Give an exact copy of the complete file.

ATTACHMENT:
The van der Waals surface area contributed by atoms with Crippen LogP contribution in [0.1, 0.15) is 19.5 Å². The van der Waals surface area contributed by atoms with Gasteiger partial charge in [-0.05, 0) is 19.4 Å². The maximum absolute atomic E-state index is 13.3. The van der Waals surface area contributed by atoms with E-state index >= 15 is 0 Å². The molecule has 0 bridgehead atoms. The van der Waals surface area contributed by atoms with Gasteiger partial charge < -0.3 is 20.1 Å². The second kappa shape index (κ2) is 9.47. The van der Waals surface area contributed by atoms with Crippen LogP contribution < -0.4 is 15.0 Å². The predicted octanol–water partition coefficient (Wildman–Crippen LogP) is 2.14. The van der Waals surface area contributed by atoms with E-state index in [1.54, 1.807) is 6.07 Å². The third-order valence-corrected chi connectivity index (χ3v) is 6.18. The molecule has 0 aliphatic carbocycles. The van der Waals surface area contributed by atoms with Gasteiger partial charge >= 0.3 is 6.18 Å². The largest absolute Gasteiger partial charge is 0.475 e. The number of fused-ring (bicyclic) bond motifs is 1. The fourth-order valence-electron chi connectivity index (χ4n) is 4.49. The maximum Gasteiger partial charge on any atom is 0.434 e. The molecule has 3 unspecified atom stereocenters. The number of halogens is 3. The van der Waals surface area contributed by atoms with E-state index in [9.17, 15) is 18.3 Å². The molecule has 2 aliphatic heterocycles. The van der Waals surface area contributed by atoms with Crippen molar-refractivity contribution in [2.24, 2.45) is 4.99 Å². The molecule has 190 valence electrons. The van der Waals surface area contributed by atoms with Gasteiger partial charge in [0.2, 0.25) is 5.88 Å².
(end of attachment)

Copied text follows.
The van der Waals surface area contributed by atoms with Crippen LogP contribution in [0.1, 0.15) is 19.5 Å². The van der Waals surface area contributed by atoms with Gasteiger partial charge in [-0.05, 0) is 19.4 Å². The maximum absolute atomic E-state index is 13.3. The van der Waals surface area contributed by atoms with E-state index >= 15 is 0 Å². The molecule has 0 bridgehead atoms. The van der Waals surface area contributed by atoms with Gasteiger partial charge < -0.3 is 20.1 Å². The second kappa shape index (κ2) is 9.47. The van der Waals surface area contributed by atoms with Crippen LogP contribution < -0.4 is 15.0 Å². The predicted octanol–water partition coefficient (Wildman–Crippen LogP) is 2.14. The van der Waals surface area contributed by atoms with E-state index in [1.54, 1.807) is 6.07 Å². The third-order valence-corrected chi connectivity index (χ3v) is 6.18. The molecule has 0 aliphatic carbocycles. The van der Waals surface area contributed by atoms with Gasteiger partial charge >= 0.3 is 6.18 Å². The largest absolute Gasteiger partial charge is 0.475 e. The number of fused-ring (bicyclic) bond motifs is 1. The fourth-order valence-electron chi connectivity index (χ4n) is 4.49. The maximum Gasteiger partial charge on any atom is 0.434 e. The molecule has 3 unspecified atom stereocenters. The number of halogens is 3. The van der Waals surface area contributed by atoms with E-state index in [9.17, 15) is 18.3 Å². The molecule has 2 aliphatic heterocycles. The van der Waals surface area contributed by atoms with Crippen molar-refractivity contribution in [2.24, 2.45) is 4.99 Å². The molecule has 190 valence electrons. The van der Waals surface area contributed by atoms with Gasteiger partial charge in [0.2, 0.25) is 5.88 Å².